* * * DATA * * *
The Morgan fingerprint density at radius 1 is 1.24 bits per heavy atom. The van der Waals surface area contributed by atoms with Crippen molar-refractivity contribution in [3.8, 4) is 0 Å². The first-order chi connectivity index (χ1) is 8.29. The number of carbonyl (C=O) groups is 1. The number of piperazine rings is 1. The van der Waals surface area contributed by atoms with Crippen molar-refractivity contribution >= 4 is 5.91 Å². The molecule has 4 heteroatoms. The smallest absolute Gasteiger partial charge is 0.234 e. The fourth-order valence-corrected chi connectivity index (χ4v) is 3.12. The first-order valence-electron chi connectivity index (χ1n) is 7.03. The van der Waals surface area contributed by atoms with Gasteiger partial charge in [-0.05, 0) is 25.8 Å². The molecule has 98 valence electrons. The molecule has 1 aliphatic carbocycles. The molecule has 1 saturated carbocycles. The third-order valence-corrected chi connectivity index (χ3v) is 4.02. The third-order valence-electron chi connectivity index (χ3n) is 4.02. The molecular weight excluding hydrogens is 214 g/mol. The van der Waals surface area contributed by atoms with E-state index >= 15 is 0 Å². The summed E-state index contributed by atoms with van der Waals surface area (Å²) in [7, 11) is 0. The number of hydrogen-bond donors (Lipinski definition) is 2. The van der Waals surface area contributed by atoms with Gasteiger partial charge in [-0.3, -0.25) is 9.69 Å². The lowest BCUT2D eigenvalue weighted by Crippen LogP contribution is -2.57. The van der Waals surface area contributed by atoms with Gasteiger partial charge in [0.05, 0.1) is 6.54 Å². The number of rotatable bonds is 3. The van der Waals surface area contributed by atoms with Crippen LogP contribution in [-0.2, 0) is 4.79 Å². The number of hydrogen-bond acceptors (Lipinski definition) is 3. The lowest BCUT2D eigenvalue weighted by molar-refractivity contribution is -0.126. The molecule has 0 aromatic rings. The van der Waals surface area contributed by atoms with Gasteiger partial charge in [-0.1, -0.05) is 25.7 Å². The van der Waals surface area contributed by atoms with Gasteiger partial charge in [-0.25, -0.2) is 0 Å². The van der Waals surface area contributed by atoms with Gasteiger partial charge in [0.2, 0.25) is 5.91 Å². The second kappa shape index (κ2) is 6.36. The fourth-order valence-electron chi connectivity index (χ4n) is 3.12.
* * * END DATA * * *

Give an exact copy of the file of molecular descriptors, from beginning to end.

The Morgan fingerprint density at radius 1 is 1.24 bits per heavy atom. The van der Waals surface area contributed by atoms with Crippen molar-refractivity contribution in [3.8, 4) is 0 Å². The first-order chi connectivity index (χ1) is 8.29. The number of carbonyl (C=O) groups is 1. The number of piperazine rings is 1. The van der Waals surface area contributed by atoms with Crippen molar-refractivity contribution >= 4 is 5.91 Å². The molecule has 4 heteroatoms. The smallest absolute Gasteiger partial charge is 0.234 e. The fourth-order valence-corrected chi connectivity index (χ4v) is 3.12. The first-order valence-electron chi connectivity index (χ1n) is 7.03. The van der Waals surface area contributed by atoms with Gasteiger partial charge in [-0.05, 0) is 25.8 Å². The molecule has 98 valence electrons. The molecule has 1 aliphatic carbocycles. The molecule has 1 saturated carbocycles. The third-order valence-corrected chi connectivity index (χ3v) is 4.02. The third-order valence-electron chi connectivity index (χ3n) is 4.02. The molecular weight excluding hydrogens is 214 g/mol. The van der Waals surface area contributed by atoms with E-state index >= 15 is 0 Å². The summed E-state index contributed by atoms with van der Waals surface area (Å²) in [7, 11) is 0. The number of hydrogen-bond donors (Lipinski definition) is 2. The van der Waals surface area contributed by atoms with Gasteiger partial charge in [-0.3, -0.25) is 9.69 Å². The lowest BCUT2D eigenvalue weighted by Crippen LogP contribution is -2.57. The van der Waals surface area contributed by atoms with Gasteiger partial charge in [0.05, 0.1) is 6.54 Å². The number of rotatable bonds is 3. The van der Waals surface area contributed by atoms with Crippen LogP contribution in [-0.2, 0) is 4.79 Å². The number of hydrogen-bond acceptors (Lipinski definition) is 3. The lowest BCUT2D eigenvalue weighted by molar-refractivity contribution is -0.126. The molecule has 0 aromatic rings. The van der Waals surface area contributed by atoms with Gasteiger partial charge in [-0.1, -0.05) is 25.7 Å². The van der Waals surface area contributed by atoms with Gasteiger partial charge in [-0.25, -0.2) is 0 Å². The van der Waals surface area contributed by atoms with Gasteiger partial charge in [0.2, 0.25) is 5.91 Å². The second kappa shape index (κ2) is 6.36. The fourth-order valence-electron chi connectivity index (χ4n) is 3.12.